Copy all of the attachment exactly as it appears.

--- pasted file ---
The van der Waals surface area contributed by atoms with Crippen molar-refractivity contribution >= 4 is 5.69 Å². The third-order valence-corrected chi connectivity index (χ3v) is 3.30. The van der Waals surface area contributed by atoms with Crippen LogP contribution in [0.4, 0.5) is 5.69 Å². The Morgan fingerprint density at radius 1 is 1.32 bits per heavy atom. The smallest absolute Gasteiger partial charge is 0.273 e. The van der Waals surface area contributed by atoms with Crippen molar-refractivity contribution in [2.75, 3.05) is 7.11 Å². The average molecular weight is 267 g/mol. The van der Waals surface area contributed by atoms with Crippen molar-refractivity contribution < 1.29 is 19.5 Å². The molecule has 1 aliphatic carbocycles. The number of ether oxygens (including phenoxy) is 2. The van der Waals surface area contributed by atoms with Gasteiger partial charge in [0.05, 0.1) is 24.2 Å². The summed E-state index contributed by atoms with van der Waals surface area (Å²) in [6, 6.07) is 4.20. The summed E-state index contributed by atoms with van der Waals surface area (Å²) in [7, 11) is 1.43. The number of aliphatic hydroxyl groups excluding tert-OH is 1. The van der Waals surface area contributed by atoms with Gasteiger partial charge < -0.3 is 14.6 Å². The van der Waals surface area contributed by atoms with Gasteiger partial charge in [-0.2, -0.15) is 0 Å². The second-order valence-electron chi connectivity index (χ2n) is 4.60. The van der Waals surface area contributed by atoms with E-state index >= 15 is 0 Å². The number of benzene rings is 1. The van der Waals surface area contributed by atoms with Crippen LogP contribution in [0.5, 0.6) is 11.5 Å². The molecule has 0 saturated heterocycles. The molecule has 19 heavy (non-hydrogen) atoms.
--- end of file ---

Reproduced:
The van der Waals surface area contributed by atoms with Crippen molar-refractivity contribution >= 4 is 5.69 Å². The third-order valence-corrected chi connectivity index (χ3v) is 3.30. The van der Waals surface area contributed by atoms with Crippen LogP contribution in [0.4, 0.5) is 5.69 Å². The Morgan fingerprint density at radius 1 is 1.32 bits per heavy atom. The smallest absolute Gasteiger partial charge is 0.273 e. The van der Waals surface area contributed by atoms with Crippen molar-refractivity contribution in [2.75, 3.05) is 7.11 Å². The average molecular weight is 267 g/mol. The van der Waals surface area contributed by atoms with Crippen molar-refractivity contribution < 1.29 is 19.5 Å². The molecule has 1 aliphatic carbocycles. The number of ether oxygens (including phenoxy) is 2. The van der Waals surface area contributed by atoms with Gasteiger partial charge in [0.05, 0.1) is 24.2 Å². The summed E-state index contributed by atoms with van der Waals surface area (Å²) in [6, 6.07) is 4.20. The summed E-state index contributed by atoms with van der Waals surface area (Å²) in [7, 11) is 1.43. The number of aliphatic hydroxyl groups excluding tert-OH is 1. The van der Waals surface area contributed by atoms with Gasteiger partial charge < -0.3 is 14.6 Å². The van der Waals surface area contributed by atoms with Gasteiger partial charge in [-0.2, -0.15) is 0 Å². The second-order valence-electron chi connectivity index (χ2n) is 4.60. The van der Waals surface area contributed by atoms with E-state index >= 15 is 0 Å². The number of benzene rings is 1. The van der Waals surface area contributed by atoms with Crippen LogP contribution in [0.5, 0.6) is 11.5 Å². The molecule has 0 saturated heterocycles. The molecule has 19 heavy (non-hydrogen) atoms.